Fire safety tips for seniors
American ProfileOctober 19, 2011 | 1,575 views | Post a comment
Dear Savvy Senior,
Can you write a column on fire safety tips for seniors? With winter approaching, it’s important that seniors know that home fires are far more common and deadly among the elderly, but there are things they can do to guard against it. Thanks for your help.
Fire Safety Council
You’re right! Because of physical limitations and slower reaction times, seniors are particularly vulnerable in home fires. In fact, according to the U.S. Fire Administration, seniors over the age of 65 are twice as likely to die or be injured in a home fire, than those younger. For those over 75, the risk nearly triples. But with a little awareness and a few precautionary tips (see firesafety.gov), seniors can go a long way in protecting their property and themselves.
• Fire Hazards
While there are many possible causes of accidental home fires, the three most common among the elderly are caused by smoking, cooking, and alternative heating devices. Here’s a breakdown of what seniors can do to protect themselves in each of these key areas.
• Smoke Safely: Careless smoking is the leading cause of home fire deaths and the second leading cause of injuries among seniors. For those who smoke it’s important to remember:
Never smoke in bed. Put your cigarette or cigar out at the first sign of feeling drowsy while watching television or reading.
Don’t leave your lit cigarette or cigar unattended. Use deep ashtrays and put your cigarettes all the way out. Consider switching to fire-safe cigarettes (firesafecigarettes.org) that self-extinguish when they’re not being smoked.
Cook Safely: Home cooking fires are the number one cause of fire injuries among the elderly. Tips that can help include:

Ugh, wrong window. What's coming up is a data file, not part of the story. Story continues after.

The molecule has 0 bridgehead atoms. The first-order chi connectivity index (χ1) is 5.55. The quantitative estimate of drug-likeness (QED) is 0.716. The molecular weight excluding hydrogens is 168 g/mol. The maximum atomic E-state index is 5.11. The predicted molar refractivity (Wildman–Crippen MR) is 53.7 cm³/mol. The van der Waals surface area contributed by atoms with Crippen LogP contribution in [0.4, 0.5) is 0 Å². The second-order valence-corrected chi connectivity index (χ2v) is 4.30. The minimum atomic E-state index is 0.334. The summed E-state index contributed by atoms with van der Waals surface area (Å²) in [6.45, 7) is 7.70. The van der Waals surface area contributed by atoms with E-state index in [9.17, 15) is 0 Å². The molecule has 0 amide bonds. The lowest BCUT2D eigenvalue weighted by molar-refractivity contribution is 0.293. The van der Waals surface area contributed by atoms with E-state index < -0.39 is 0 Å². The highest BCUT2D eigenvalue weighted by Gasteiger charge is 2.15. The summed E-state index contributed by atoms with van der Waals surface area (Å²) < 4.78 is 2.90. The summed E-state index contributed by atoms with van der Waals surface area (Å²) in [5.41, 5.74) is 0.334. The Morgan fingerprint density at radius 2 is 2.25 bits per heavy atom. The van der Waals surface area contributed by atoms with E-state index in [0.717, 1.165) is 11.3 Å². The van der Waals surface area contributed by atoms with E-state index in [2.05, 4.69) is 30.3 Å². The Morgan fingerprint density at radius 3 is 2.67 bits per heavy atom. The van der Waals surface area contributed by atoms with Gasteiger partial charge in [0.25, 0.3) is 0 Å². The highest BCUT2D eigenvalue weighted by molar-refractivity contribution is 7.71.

Never leave food cooking on a stovetop unattended. When leaving the kitchen, take a wooden spoon or potholder as a reminder to turn off the oven or burners, or consider installing an automatic stove shut-off device as a safety precaution. Cookstop.com, homesensers.com, stoveguardintl.com and pioneeringtech.com sell them.
Avoid wearing loose clothing with hanging sleeves when you cook and keep towels and potholders away from flames or burners.
Never use the range or oven to heat your home.
Double-check the kitchen before you go to bed or leave the house.
Heat Safely: Alternative heating devices like space heaters, stoves, and fireplaces are another potential fire hazard for seniors. Seniors who use these devices should keep these tips in mind:
If you use a space heater, keep anything that can burn at least three feet away and always turn it off when you leave the house or go to sleep. Also, if you’re buying a new space heater, look for one with a safety feature that automatically shuts off the power if the heater falls over.
If you use a fireplace that burns wood, be sure you have a glass or metal screen front to catch the flying sparks and rolling logs, and have the chimney flue inspected annually and cleaned if needed.
If you use a heating device fueled by gas, oil, wood, or kerosene, purchase and install carbon monoxide detectors to alert you to potential toxic gas problems.
• Home Tips
Around 75 percent of seniors who die in fires each year don’t have working smoke alarms in their homes. Seniors or caregivers should make it a priority to install smoke alarms on every level of their house outside their sleeping area, and change the batteries at least once a year. It’s also important to have an escape plan in the event of a fire.
For seniors who are hearing impaired, companies like Silent Call (silentcall.com) and Harris Communications (harriscomm.com) sell smoke and carbon monoxide detectors that work with flashing strobe lights and bed vibrators to alert you when a problem arises. And, there are also home smoke and fire monitoring services like ADT (adtfireprotection.com) that can alert seniors, caregivers, and the fire department if a fire happens.
Jim Miller is a contributor to the NBC “Today” show and author of The Savvy Senior book. Send your senior questions to: Savvy Senior, P.O. Box 5443, Norman, OK 73070, or visit http://SavvySenior.org.
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